Sappho: Poems and Fragments
Anne Carson's Translations of Sappho: A Dialogue with the Past? College
‘I started getting interested in the language, in trying to get through the opaque screen that a translation can’t help being to see what Seneca had actually said’ (CARYL CHURCHILL on her translation of Thyestes).
Translations of a text that has been present for millennia encounter the problem of missing portions and incomplete manuscripts: translators encounter a degradation of the actual physical text as well as a loss of meaning imbued only by specific historical context. The ‘opaque screen’ that stands between a modern translator and their classical text could consist of the language barrier, the weight and influence of previous translations, or this factor, the degradation of time leading to a literally incomplete text. The purpose of a text could be entirely misunderstood through these obstacles, but they also may create incidental meaning or poignancy to a text, which a translator may choose to emphasise.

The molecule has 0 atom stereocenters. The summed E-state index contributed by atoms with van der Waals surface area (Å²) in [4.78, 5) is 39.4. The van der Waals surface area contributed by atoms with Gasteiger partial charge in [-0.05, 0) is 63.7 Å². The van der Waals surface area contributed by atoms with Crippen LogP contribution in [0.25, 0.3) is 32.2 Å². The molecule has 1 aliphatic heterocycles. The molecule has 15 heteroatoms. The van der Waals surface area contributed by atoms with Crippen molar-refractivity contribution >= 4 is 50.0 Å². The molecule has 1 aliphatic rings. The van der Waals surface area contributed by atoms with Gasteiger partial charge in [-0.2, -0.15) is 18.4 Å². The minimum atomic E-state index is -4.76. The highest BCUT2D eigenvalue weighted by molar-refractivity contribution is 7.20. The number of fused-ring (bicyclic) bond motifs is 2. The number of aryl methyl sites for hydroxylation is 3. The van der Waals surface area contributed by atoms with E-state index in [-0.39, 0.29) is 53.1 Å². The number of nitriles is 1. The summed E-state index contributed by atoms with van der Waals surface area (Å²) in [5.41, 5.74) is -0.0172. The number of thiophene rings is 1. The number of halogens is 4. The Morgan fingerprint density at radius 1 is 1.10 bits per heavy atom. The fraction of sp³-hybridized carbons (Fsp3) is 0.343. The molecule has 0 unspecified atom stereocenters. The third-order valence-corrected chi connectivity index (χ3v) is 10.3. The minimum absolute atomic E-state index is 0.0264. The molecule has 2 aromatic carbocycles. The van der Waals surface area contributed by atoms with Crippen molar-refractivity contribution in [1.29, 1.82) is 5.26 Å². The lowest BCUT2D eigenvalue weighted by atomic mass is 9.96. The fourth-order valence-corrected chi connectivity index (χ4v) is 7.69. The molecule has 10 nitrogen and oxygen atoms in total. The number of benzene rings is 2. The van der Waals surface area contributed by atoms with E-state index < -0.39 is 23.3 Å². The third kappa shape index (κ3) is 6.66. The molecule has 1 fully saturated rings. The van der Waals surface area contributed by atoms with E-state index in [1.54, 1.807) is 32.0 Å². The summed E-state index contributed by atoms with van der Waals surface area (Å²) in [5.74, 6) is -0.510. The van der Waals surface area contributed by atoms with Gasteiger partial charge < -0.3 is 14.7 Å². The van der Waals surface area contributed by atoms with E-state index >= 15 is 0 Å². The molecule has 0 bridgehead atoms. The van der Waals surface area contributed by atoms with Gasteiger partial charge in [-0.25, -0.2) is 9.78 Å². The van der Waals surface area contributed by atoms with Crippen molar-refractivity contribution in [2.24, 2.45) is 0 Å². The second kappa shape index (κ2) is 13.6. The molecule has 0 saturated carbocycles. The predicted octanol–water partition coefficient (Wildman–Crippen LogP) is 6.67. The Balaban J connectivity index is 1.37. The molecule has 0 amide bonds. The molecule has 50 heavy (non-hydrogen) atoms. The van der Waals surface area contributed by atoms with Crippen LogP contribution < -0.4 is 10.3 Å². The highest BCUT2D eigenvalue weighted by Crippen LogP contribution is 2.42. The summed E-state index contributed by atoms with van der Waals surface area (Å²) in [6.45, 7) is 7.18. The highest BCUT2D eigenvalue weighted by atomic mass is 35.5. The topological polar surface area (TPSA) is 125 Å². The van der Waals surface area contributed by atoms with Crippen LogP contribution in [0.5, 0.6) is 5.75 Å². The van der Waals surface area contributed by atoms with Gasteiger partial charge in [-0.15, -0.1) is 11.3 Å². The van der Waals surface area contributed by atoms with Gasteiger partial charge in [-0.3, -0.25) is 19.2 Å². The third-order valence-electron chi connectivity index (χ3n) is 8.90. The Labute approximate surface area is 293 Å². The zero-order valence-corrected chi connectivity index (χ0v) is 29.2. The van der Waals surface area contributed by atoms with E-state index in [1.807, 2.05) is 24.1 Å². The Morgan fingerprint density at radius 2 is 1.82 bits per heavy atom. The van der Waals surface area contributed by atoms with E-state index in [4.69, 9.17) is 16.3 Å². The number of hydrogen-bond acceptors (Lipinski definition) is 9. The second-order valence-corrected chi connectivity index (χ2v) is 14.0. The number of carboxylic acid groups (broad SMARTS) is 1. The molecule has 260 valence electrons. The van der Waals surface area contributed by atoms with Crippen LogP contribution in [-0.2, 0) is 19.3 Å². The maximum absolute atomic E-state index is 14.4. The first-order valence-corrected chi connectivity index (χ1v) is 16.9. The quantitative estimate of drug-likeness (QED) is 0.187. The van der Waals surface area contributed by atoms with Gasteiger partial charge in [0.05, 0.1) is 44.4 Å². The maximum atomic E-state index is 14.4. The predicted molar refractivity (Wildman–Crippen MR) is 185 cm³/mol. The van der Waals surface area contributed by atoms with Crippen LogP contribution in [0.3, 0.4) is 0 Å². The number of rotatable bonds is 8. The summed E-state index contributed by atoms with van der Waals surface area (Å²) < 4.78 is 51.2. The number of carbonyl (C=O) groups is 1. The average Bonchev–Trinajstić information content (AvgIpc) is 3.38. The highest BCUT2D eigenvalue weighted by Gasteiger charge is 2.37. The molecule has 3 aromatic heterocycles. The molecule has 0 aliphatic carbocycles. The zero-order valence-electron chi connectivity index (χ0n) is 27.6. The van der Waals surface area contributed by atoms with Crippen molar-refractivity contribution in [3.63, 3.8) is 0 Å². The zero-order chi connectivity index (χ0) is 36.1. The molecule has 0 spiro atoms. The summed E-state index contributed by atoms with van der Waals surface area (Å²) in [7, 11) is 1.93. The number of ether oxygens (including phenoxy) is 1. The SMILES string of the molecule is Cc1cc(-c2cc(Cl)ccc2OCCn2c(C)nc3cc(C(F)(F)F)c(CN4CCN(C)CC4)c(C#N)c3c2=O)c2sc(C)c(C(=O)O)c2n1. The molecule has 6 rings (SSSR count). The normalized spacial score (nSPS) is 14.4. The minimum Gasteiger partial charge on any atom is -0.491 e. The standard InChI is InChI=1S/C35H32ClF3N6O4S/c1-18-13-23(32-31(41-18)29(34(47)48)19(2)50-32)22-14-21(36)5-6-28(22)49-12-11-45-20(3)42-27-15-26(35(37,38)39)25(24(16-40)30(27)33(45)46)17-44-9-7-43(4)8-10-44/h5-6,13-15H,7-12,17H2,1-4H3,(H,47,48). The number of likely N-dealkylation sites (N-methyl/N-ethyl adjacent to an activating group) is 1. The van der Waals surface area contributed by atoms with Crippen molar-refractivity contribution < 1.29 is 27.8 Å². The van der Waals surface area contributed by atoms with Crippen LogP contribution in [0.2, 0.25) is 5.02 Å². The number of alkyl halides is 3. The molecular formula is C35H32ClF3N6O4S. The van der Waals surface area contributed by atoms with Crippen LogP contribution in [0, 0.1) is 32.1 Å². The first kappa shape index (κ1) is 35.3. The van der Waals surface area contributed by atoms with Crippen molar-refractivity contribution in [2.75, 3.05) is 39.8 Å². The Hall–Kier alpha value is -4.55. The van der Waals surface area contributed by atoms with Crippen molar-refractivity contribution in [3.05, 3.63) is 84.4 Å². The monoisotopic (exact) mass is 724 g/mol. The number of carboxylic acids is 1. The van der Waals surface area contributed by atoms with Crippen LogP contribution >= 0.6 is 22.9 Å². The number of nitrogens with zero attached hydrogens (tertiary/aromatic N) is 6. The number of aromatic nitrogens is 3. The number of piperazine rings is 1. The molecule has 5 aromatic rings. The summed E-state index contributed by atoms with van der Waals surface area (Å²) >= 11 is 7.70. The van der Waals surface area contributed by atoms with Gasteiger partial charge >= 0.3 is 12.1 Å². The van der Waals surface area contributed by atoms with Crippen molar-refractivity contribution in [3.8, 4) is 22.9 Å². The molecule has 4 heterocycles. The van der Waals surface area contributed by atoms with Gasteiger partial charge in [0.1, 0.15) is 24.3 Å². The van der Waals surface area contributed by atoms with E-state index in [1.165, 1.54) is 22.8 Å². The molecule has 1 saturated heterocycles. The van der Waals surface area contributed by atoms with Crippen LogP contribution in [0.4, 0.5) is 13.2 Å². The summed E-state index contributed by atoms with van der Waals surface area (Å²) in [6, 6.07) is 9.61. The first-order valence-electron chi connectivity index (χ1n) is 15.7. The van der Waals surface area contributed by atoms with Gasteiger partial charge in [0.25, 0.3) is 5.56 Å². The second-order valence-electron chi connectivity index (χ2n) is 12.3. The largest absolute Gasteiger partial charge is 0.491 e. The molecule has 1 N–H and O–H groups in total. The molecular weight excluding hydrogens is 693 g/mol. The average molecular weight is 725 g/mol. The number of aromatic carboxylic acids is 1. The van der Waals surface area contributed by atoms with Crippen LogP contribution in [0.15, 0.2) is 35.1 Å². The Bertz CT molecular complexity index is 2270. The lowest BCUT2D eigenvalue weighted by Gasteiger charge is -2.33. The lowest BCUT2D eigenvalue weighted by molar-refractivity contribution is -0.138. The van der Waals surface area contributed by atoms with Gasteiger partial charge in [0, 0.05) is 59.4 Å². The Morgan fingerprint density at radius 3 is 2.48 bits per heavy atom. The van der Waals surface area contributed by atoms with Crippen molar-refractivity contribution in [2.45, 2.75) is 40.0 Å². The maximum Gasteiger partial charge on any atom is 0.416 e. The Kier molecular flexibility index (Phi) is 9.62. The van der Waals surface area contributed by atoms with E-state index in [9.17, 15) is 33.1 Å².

Anne Carson’s 2003 collection of translations, If not, winter, is titled after line 6 of fragment 22, and this title conveys her priorities within the actual poems: technical accuracy to the Greek words takes precedence over making comprehensible sense in English, but this technique still succeeds in creating semantic...
Join Now to View Premium Content
GradeSaver provides access to 1335 study guide PDFs and quizzes, 9977 literature essays, 2512 sample college application essays, 474 lesson plans, and ad-free surfing in this premium content, “Members Only” section of the site! Membership includes a 10% discount on all editing orders.
Already a member? Log in